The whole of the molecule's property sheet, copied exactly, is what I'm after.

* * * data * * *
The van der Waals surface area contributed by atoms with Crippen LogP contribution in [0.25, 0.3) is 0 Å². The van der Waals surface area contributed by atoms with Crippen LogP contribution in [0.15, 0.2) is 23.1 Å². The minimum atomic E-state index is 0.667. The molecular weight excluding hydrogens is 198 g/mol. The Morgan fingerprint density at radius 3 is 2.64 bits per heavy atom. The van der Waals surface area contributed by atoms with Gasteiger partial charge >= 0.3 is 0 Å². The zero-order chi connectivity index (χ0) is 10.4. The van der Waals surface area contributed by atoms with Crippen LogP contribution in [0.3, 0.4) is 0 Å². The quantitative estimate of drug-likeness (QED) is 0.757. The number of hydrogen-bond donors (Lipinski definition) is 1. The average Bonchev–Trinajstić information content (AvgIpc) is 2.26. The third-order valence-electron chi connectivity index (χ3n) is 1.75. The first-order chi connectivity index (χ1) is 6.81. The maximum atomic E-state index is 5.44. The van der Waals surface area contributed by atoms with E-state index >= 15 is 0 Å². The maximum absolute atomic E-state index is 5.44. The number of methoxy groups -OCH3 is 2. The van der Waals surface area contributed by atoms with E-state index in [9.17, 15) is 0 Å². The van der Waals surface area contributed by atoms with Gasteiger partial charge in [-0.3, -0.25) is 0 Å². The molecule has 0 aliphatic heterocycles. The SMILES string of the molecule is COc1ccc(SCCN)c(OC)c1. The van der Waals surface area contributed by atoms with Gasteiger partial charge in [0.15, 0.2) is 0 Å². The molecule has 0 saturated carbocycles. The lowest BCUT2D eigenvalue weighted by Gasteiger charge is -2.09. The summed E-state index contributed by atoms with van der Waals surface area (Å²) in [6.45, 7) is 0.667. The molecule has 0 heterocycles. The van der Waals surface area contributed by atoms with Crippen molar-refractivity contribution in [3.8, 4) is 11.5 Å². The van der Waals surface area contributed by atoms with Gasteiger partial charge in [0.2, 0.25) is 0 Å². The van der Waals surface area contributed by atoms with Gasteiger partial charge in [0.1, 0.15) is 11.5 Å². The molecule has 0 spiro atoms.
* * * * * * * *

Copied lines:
The van der Waals surface area contributed by atoms with Crippen LogP contribution in [0.25, 0.3) is 0 Å². The van der Waals surface area contributed by atoms with Crippen LogP contribution in [0.15, 0.2) is 23.1 Å². The minimum atomic E-state index is 0.667. The molecular weight excluding hydrogens is 198 g/mol. The Morgan fingerprint density at radius 3 is 2.64 bits per heavy atom. The van der Waals surface area contributed by atoms with Gasteiger partial charge >= 0.3 is 0 Å². The zero-order chi connectivity index (χ0) is 10.4. The van der Waals surface area contributed by atoms with Crippen LogP contribution in [0.3, 0.4) is 0 Å². The quantitative estimate of drug-likeness (QED) is 0.757. The number of hydrogen-bond donors (Lipinski definition) is 1. The average Bonchev–Trinajstić information content (AvgIpc) is 2.26. The third-order valence-electron chi connectivity index (χ3n) is 1.75. The first-order chi connectivity index (χ1) is 6.81. The maximum atomic E-state index is 5.44. The van der Waals surface area contributed by atoms with E-state index >= 15 is 0 Å². The maximum absolute atomic E-state index is 5.44. The number of methoxy groups -OCH3 is 2. The van der Waals surface area contributed by atoms with E-state index in [9.17, 15) is 0 Å². The van der Waals surface area contributed by atoms with Gasteiger partial charge in [-0.3, -0.25) is 0 Å². The molecule has 0 aliphatic heterocycles. The SMILES string of the molecule is COc1ccc(SCCN)c(OC)c1. The van der Waals surface area contributed by atoms with Gasteiger partial charge in [0.15, 0.2) is 0 Å². The molecule has 0 saturated carbocycles. The lowest BCUT2D eigenvalue weighted by Gasteiger charge is -2.09. The summed E-state index contributed by atoms with van der Waals surface area (Å²) in [6.45, 7) is 0.667. The molecule has 0 heterocycles. The van der Waals surface area contributed by atoms with Crippen molar-refractivity contribution in [3.8, 4) is 11.5 Å². The van der Waals surface area contributed by atoms with Gasteiger partial charge in [0.2, 0.25) is 0 Å². The van der Waals surface area contributed by atoms with Gasteiger partial charge in [0.1, 0.15) is 11.5 Å². The molecule has 0 spiro atoms.